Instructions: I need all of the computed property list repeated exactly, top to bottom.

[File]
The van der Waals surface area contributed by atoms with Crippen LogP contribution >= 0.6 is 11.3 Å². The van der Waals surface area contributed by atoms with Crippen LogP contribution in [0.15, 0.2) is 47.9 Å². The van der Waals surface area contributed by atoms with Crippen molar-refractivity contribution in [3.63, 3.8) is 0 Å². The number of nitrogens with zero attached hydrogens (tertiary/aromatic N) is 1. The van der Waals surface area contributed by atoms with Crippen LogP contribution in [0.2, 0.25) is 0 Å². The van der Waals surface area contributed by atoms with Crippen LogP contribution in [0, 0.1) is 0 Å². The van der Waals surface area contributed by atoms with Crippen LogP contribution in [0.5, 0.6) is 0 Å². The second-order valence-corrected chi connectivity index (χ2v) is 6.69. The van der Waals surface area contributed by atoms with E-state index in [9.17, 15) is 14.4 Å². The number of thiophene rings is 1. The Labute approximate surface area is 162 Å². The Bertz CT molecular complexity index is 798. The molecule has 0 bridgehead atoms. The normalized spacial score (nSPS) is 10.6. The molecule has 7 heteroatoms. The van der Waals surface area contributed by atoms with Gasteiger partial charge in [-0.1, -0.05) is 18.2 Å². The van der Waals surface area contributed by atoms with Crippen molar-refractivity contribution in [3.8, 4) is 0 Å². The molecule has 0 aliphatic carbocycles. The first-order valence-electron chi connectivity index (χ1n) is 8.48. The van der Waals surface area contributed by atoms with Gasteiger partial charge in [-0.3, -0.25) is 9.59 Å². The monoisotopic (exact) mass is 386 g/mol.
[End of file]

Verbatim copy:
The van der Waals surface area contributed by atoms with Crippen LogP contribution >= 0.6 is 11.3 Å². The van der Waals surface area contributed by atoms with Crippen LogP contribution in [0.15, 0.2) is 47.9 Å². The van der Waals surface area contributed by atoms with Crippen molar-refractivity contribution in [3.63, 3.8) is 0 Å². The number of nitrogens with zero attached hydrogens (tertiary/aromatic N) is 1. The van der Waals surface area contributed by atoms with Crippen LogP contribution in [0.2, 0.25) is 0 Å². The van der Waals surface area contributed by atoms with Crippen LogP contribution in [0, 0.1) is 0 Å². The van der Waals surface area contributed by atoms with Crippen LogP contribution in [0.5, 0.6) is 0 Å². The second-order valence-corrected chi connectivity index (χ2v) is 6.69. The van der Waals surface area contributed by atoms with E-state index in [9.17, 15) is 14.4 Å². The number of thiophene rings is 1. The Labute approximate surface area is 162 Å². The Bertz CT molecular complexity index is 798. The molecule has 0 bridgehead atoms. The normalized spacial score (nSPS) is 10.6. The molecule has 7 heteroatoms. The van der Waals surface area contributed by atoms with Gasteiger partial charge in [-0.1, -0.05) is 18.2 Å². The van der Waals surface area contributed by atoms with Crippen molar-refractivity contribution in [3.8, 4) is 0 Å². The molecule has 0 aliphatic carbocycles. The first-order valence-electron chi connectivity index (χ1n) is 8.48. The van der Waals surface area contributed by atoms with Gasteiger partial charge in [-0.3, -0.25) is 9.59 Å². The monoisotopic (exact) mass is 386 g/mol.